110 Million Years old Spider's Shining Eyes

110 million years old fossil spiders found in Korea, feature reflective eyes that enabled their nighttime hunting.

Usually, soft-bodied species like spiders aren’t fossilized in rock like animals with bones and teeth. More often, ancient spiders and insects are more likely to be discovered preserved in amber.

Yet a new paper in the Journal of Systematic Palaeontology, co-written by a University of Kansas researcher, describes fossil spiders found in an area of Korean shale called the Lower Cretaceous Jinju Formation.

What’s most remarkable: Two of the fossils from the extinct spider family Lagonomegopidae feature reflective eyes that enabled their nighttime hunting.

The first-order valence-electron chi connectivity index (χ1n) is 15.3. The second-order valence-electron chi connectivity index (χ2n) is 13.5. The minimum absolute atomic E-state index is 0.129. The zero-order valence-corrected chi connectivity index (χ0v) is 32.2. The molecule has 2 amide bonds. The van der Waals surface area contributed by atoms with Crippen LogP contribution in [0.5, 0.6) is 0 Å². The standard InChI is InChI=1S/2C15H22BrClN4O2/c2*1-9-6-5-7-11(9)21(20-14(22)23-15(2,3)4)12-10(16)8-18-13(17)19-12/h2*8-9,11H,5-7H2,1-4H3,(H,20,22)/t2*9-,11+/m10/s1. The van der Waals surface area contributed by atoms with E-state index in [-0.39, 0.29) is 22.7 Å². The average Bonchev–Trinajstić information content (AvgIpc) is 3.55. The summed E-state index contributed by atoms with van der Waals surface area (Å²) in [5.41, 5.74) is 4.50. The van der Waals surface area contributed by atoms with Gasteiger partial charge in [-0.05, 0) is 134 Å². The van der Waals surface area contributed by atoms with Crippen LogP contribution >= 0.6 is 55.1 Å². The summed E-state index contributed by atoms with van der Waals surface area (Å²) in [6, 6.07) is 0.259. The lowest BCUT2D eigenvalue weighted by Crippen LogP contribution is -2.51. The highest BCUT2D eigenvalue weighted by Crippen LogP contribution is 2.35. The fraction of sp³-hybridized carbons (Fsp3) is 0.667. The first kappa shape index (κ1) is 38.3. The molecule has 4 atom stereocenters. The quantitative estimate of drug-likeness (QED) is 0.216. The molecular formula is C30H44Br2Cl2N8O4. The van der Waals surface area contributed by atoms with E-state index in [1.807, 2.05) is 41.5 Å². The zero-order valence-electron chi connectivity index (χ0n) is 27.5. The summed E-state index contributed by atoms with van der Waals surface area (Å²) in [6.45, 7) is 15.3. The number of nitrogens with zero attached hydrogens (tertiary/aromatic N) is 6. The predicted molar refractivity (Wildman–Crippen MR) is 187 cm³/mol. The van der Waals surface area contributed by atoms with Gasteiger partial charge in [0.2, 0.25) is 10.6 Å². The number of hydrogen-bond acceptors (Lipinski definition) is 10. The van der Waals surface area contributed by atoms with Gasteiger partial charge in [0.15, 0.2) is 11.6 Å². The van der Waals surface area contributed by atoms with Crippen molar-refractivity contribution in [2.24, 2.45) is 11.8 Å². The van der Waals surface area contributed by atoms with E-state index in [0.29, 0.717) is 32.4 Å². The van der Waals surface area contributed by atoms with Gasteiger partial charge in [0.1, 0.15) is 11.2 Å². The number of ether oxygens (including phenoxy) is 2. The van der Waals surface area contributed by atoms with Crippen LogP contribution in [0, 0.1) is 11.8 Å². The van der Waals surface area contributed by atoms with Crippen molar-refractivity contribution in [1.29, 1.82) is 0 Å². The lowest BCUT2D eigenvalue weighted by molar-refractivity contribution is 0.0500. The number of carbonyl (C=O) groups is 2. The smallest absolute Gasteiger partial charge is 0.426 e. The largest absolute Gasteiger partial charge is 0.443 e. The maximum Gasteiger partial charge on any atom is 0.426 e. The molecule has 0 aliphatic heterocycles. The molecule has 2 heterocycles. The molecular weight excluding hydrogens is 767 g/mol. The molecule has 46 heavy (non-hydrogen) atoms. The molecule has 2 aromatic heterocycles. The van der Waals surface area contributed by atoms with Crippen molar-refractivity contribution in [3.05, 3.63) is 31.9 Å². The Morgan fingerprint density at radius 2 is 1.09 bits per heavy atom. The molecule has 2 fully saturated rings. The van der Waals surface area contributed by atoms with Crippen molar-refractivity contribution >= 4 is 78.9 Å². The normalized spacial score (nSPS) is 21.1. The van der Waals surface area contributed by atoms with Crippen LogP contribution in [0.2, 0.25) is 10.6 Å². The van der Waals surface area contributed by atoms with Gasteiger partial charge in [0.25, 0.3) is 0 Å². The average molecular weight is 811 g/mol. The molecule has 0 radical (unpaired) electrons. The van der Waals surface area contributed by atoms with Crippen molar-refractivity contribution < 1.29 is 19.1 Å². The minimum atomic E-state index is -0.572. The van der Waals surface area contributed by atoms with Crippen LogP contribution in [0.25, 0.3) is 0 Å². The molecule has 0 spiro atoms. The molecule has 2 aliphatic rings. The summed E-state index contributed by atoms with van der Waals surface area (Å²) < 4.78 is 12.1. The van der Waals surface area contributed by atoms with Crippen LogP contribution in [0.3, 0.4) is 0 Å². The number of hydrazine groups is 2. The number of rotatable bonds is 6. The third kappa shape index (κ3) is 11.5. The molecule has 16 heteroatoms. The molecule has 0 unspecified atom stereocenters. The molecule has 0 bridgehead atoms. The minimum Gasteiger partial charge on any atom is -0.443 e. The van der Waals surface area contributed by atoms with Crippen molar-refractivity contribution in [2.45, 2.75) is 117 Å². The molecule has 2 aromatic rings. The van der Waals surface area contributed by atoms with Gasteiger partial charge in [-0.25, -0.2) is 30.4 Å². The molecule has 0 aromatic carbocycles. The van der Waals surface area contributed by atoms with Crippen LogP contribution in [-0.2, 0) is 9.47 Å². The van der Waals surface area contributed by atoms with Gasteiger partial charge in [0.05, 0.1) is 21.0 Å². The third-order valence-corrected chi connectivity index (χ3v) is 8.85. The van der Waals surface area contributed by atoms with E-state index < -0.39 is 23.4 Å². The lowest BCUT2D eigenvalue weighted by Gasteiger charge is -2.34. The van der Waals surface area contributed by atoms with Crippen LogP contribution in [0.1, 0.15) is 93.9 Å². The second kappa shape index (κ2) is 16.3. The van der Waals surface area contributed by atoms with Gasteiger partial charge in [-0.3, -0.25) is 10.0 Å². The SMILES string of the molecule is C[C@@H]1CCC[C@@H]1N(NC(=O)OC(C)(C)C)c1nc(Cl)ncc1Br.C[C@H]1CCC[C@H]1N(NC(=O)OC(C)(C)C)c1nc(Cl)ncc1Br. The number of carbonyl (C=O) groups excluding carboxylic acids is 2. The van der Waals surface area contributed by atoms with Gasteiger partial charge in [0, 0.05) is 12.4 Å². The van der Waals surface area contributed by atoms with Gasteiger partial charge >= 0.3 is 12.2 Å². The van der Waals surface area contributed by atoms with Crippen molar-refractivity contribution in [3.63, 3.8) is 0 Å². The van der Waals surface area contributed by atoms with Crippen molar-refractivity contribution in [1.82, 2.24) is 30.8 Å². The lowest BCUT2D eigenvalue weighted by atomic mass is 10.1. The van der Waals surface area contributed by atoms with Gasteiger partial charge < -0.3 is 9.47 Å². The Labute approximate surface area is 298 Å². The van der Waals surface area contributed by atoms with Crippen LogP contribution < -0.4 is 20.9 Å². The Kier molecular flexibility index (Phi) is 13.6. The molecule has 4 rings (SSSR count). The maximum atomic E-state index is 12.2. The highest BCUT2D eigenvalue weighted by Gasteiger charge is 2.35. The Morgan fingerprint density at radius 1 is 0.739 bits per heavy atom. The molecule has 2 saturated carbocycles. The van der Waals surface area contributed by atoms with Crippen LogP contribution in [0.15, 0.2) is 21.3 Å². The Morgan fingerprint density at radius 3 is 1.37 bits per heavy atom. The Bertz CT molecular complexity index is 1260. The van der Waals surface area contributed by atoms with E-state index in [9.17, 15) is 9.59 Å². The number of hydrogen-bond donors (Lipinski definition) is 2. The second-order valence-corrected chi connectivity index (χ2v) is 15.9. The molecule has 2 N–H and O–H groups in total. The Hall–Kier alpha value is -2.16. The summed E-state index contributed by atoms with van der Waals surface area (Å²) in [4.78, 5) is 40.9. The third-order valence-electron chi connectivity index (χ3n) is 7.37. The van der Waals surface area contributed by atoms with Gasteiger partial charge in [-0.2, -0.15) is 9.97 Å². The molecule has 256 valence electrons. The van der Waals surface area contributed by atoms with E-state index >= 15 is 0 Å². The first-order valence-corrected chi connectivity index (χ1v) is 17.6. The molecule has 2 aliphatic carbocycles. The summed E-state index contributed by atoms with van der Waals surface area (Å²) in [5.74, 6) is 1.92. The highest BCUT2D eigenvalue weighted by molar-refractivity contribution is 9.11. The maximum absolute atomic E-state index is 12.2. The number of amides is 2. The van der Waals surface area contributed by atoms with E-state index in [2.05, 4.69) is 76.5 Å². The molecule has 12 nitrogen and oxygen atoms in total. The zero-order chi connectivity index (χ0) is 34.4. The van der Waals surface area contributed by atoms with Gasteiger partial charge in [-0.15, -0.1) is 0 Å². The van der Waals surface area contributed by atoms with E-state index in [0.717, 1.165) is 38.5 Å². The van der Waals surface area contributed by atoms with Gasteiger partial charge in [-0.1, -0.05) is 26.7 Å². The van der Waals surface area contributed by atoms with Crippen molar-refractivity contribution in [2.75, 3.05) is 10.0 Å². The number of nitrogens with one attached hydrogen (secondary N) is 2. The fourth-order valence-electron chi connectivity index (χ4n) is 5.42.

Paul Selden, Gulf-Hedberg Distinguished Professor of Geology and director of the Paleontological Institute at KU’s Biodiversity Institute and Natural History Museum, said:

“Because these spiders were preserved in strange slivery flecks on dark rock, what was immediately obvious was their rather large eyes brightly marked with crescentic features. I realized this must have been the tapetum — that’s a reflective structure in an inverted eye where light comes in and is reverted back into retina cells. This is unlike a straightforward eye where light goes through and doesn’t have a reflective characteristic.”

The description of the fossils boosts the number of known spiders from the Jinju Formation from one to 11. The KU researcher said the spiders, who lived between 110 and 113 million years ago, must somehow have been protected from deterioration to have become so well-preserved in the shale formation.

source University of Kansas